Our ‘work family’ can be in a good position to spot crucial changes in personality and behaviour that may suggest suicide risk or other mental health issues. Furthermore, front line staff, particularly those working for the Public Sector, housing associations, charities and in other customer-facing social roles often work with customers who are vulnerable or at risk too, and would benefit from having the knowledge how to direct people under life-threatening stress to appropriate help.
I have developed a Staff Wellbeing and Mental Health Awareness Workshop for the workplace to help business owners, managers and front-line staff identify and help colleagues and customers who may be at risk, connecting that person with the most appropriate sources of care.
For more information on this relevant and vital course, contact me.
In the meantime, here are 8 enriching tips to defuse Black Friday booby traps.
1. Refuse to be browbeaten into spending
If you’re skint and this is the only time of the year you can afford certain items, do make a list of what you really need and set a budget. The very word SALE is a time tested psychological trick that makes us spend cash unnecessarily, so resist impulse buys.
Remember, many shops offer price matching at any time of year and just because it’s got a Black Friday ticket attached, doesn’t mean you can’t buy cheaper elsewhere or on another day.
2. Be grateful (and generous)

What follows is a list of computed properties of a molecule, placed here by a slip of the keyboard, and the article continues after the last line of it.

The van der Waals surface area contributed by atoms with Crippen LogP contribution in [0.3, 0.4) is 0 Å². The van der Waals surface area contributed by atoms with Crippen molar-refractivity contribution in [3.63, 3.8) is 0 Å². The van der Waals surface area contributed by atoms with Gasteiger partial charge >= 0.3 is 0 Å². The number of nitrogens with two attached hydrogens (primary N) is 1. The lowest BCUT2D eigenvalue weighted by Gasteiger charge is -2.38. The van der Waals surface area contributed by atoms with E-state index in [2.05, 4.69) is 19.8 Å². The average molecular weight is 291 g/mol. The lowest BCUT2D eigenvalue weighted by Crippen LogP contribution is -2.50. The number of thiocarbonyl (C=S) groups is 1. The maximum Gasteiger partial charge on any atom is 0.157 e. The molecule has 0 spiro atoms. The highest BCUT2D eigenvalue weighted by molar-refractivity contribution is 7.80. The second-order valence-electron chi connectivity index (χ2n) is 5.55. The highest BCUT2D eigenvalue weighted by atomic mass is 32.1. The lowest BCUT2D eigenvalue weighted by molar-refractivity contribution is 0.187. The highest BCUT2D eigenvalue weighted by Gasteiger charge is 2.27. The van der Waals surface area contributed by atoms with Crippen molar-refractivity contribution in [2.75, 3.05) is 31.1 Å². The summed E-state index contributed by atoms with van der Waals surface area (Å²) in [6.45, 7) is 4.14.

Instead of an unhealthy focus on what you don’t have, be thankful for what you do have. In an appreciative mind-set, you’re less likely to impulse shop. Instead, do something opposite to consumerism and be kind and generous to someone else. If you’re off work, perhaps give some of your time to volunteer and help out locally. Be the person out there spreading alternative Black Friday joy around.
3. Cash in on old purchases
Consider decluttering by listing stuff on EBay, Gumtree or Shpock or donate to a charity shop. You can make money and save other people money simultaneously. It will focus your mind on how much money you’ve wasted in the past on irrelevant fashion and fads.
4. Good housekeeping offline
If you are at home, November is the time for a pre-Christmas tidy. Gardens need old plants clearing, and cars benefit from oil, water and tyre pressure checks for winter. You’ll feel satisfied, save money and be far too tired to shop!
If you must access your computer, instead of online shopping do some jobs you’ve been putting off like downloading photos from your phone on to your hard drive; tidying a messy desktop; editing your iTunes folder or going through your email and archiving messages.
5. Walk or run somewhere lovely
Exercise costs nothing and releases happy hormones called endorphins that improve mood and balance emotions. You could also cycle or drive somewhere new as an alternative to shopping.
6. Visit the Museum or Art Gallery
Similarly, an activity that takes you somewhere other than shops can enrich your life. Consider an experience or activity that doesn’t cost much like free museums and galleries; or pay a little to watch a film. While others are queueing at noisy tills make the most of quiet times at other venues.
7. Make a Bucket List
What are the top 20 things you want to do before you die? By avoiding spending on unnecessary Black Friday frivolities, you’ve made a start saving toward some of them.
Read that book or listen to some relaxing music while writing Christmas cards in a comfy chair by candlelight. As the clock strikes midnight you can consider all the things you’ve achieved and money you’ve saved on Saturday morning. You wise old Scrooge!